Finding new and innovative ways to log our diabetes info is all the rage these days. While some companies are manufacturing new gadgets to help us log and track blood sugar readings, medication doses, carb counts and more, many new apps have been created by PWDs (people with diabetes) who live with the overflow of numbers everyday. In fact, these awesome D-entrepreneurs were the inspiration for our recurring Small But Mighty series on grassroots solutions from within our community.
We recently heard about a new app being created by Nial Giacomelli, a 25-year-old type 1 PWD and iOS/OS X/web developer from Emsworth, United Kingdom. His day job is working at company called Pinkfroot. On his own time, he's one of these entrepreneurs working on a new logging app for D-peeps, and he needs our help!
Nial plans to make his app, The Diabetic Journal, available for Apple users for free to use on iPhones and iPods. Woot! But before he can launch, he needs approximately £7,500 pounds (almost $12,000) to complete development. So far, he's raised some money but still has about £4,500 ($7,000+) to go.
Wanting to know more about the need for this in a time with no shortage of iPhone apps for diabetes, we chatted with Nial to find out what makes his app special and why there's a need to get the funding to make it happen.
DM) Before we talk apps, tell us a little bit about your own diabetes story.
NEWSFLASH: ADA Names New CEO
Non-profit leader Kevin L. Hagan named as new chief exec of American Diabetes Association after six-month search.
FDA Approves New Basal Insulin
Sanofi's Troujeo has 'flatter profile' of action that helps to avoid lows.
Mirror Your t:slim Pump on an iDevice!
New Tandem t:simulator App mimics the touchscreen & features on an iPhone or iPad.
NG) My diabetes story is perhaps a little more convoluted than most. I was diagnosed as a type 1 just over five years ago, when I was 20 years old. I visited my doctor after exhibiting some fairly typical symptoms (unquenchable thirst and blurred vision), but was told it was highly unlikely that I was diabetic. It was only after speaking with a former diabetic nurse that I urged my health care provider to perform a blood test. Roughly a week later I was told that I was diabetic, but due to a poor understanding of the disease (both on my part, and on the part of my doctor) I wasn't given any immediate care. I was admitted to the hospital roughly three weeks later having lost 1.5 stone in weight (about 21 pounds!). A hospital investigation determined that due to either poor training or a possible misunderstanding, my doctor had assumed that I would be capable of controlling my condition through dietary control alone.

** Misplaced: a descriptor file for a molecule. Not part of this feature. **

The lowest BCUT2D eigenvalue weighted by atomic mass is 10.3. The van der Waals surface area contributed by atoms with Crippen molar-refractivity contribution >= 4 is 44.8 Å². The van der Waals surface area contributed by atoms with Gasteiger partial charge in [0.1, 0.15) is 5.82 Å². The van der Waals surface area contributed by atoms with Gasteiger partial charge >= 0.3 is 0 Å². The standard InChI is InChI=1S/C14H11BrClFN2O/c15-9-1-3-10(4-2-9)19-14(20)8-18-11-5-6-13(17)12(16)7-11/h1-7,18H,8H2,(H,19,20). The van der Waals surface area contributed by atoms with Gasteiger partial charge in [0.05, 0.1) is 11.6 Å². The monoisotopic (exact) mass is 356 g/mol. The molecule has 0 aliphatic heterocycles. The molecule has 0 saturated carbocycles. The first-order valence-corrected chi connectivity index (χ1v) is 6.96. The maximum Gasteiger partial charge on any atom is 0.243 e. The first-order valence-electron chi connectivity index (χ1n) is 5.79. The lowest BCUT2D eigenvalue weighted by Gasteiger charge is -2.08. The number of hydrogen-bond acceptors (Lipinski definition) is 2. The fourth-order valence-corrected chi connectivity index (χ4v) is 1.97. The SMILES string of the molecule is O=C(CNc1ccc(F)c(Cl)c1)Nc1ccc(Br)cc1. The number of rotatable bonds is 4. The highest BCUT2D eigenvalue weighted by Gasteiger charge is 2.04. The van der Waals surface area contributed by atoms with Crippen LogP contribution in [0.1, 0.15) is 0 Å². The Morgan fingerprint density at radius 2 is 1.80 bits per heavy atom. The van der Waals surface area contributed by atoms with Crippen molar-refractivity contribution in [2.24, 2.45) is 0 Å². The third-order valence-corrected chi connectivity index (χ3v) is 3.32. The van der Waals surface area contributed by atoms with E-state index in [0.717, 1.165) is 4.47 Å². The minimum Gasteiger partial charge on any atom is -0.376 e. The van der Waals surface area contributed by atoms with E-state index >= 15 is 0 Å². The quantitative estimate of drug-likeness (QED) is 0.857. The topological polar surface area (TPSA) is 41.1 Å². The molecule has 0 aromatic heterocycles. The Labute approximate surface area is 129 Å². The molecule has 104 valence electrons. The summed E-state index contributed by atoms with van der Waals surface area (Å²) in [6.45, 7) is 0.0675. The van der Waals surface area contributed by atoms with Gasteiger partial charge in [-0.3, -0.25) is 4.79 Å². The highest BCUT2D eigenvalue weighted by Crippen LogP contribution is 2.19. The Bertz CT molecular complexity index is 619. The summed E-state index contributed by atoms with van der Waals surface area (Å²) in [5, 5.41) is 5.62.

The hospital made an official complaint on my behalf. I didn't hear very much about it after that. It's worth noting that my doctor at the time was a few months away from retirement. After my diagnosis, I only saw him briefly once more for an unrelated matter. He was very red-faced, but offered no apology! I'm assuming that diabetic medicine improved while he was practicing but for whatever reason he failed to keep up-to-date with it.
I'm based in the UK, so once I was admitted to the hospital I was looked after by NHS (National Health Service) nursing staff who were absolutely fantastic — I hold them in the absolute highest regard. Because it was a weekend, I had to wait to see a diabetic specialist the following Monday. She talked me through my insulin pen and sat with me while I administered my first dose. I attended a meeting at the local hospital for newly diagnosed patients and since then I've followed the advice I've been given as best as possible. I regularly attend retinal screenings and diabetic health checkups and try to test my blood sugars as regularly as I can.
Five years later, how are you managing your diabetes now?